IN THE APPELLATE COURT OF ILLINOIS SECOND DISTRICT
April 23, 2002
THE PEOPLE OF THE STATE OF ILLINOIS, PLAINTIFF-APPELLEE,
BRYCE JAMESSON, DEFENDANT-APPELLANT.
Appeal from the Circuit Court of Du Page County. No. 99--CM--5198 Honorable Mark W. Dwyer, Judge, Presiding.
The opinion of the court was delivered by: Presiding Justice Hutchinson
In September 1999 defendant, Bryce Jamesson, was charged by complaint with the offenses of unlawful contact with a street gang member (720 ILCS 5/25--1.1 (West 1998)) and unlawful consumption of alcohol by a minor (235 ILCS 5/6--20 (West 1998)). At a bench trial, defendant was convicted of the unlawful contact offense and acquitted of the alcohol offense. The trial court sentenced defendant to a term of two years' probation. Defendant appeals, challenging the sufficiency of the evidence and the constitutionality of the statute under which he was charged and convicted. We find the statute constitutional and affirm the trial court's judgment.
The record reflects that on September 22, 1999, defendant pleaded guilty to the offense of possession of cannabis (720 ILCS 550/4(a) (West 1998)). On the same date, the trial court sentenced defendant to a term of six months' court supervision and imposed an express condition of supervision that, during the term of supervision, "[d]efendant must have no contact with Samuel Banuelos," three other named individuals, "or any other known gang members."
On September 25, 1999, defendant was charged with the offenses in the present case. On February 8, 2000, defendant filed a motion to dismiss the complaint. Defendant argued that the statute creating the offense of unlawful contact with street gang members (720 ILCS 5/25--1.1 (West 1998)) was unconstitutional. The State filed its response to defendant's motion, and the trial court denied defendant's motion. The cause proceeded to a bench trial.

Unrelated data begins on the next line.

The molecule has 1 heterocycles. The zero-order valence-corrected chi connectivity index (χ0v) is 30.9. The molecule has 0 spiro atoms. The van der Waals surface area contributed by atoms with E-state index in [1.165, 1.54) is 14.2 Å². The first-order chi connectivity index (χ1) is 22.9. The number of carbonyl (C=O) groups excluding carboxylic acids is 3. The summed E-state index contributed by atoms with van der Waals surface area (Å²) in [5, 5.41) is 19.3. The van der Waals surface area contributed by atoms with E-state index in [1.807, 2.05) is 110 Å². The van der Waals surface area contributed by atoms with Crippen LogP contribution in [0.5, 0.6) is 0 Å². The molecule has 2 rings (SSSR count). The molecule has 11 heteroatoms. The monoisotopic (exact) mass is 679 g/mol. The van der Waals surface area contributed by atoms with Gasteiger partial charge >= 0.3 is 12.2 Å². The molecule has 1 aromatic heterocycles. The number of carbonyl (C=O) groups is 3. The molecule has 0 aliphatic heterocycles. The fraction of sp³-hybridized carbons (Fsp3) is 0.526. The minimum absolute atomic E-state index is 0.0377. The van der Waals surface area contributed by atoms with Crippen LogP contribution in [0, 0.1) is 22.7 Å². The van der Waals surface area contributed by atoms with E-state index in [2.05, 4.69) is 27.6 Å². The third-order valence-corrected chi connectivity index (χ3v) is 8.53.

The State's witness was Russell Schecht, a patrolman with the Addison police department assigned to the gang tactical unit. Schecht testified that his duties as a tactical officer with gang units include collecting intelligence, training, teaching, and educating other police and non-police personnel regarding gangs. He teaches classes on a regular basis and trades information on gangs with other police departments twice weekly. Schecht also participates in continuing education about gangs, attends gang intelligence meetings, and has attended seminars of the Midwest Gang Investigators for approximately 10 years. Schecht added that he had been qualified to testify in court as a gang expert on 15 to 20 prior occasions.
Schecht further testified regarding his familiarity with the structured gangs in Addison, which include the Latin Counts, Latin Kings, Vice Lords, and Insane Deuces. With respect to the Latin Counts, Schecht testified that they are a "People" gang under the "People" nation, and his department began to have contact with them a couple of years ago. He explained that gang members from the Cicero area came to Addison and began heavily recruiting members several years ago. Schecht described the Latin Counts as a violent street gang in Cicero and, in Addison, they have been in numerous violent incidents involving narcotics, batteries, aggravated batteries, assaults, and numerous other criminal activities.
Schecht testified that the Latin Counts are identified by the colors red and black. He described the many different ways they display their colors and "represent" to the left side of the body. For example, they may wear their hats tilted to the left side or wear bandannas on their heads with the knot turned to the left. Schecht also testified regarding his knowledge of the hierarchy and structure of the Latin Counts. The State tendered Schecht as an expert, and the trial court accepted the tender.
The State continued with its examination of Schecht. Schecht testified that he was familiar with defendant and had numerous contacts with him. Schecht described an area called Michael Lane, where there had been a recent concentration of Latin Counts gang members who maintained a presence in that neighborhood. Schecht testified that defendant admitted to him and other officers on a number of occasions that he is a Latin Counts gang member.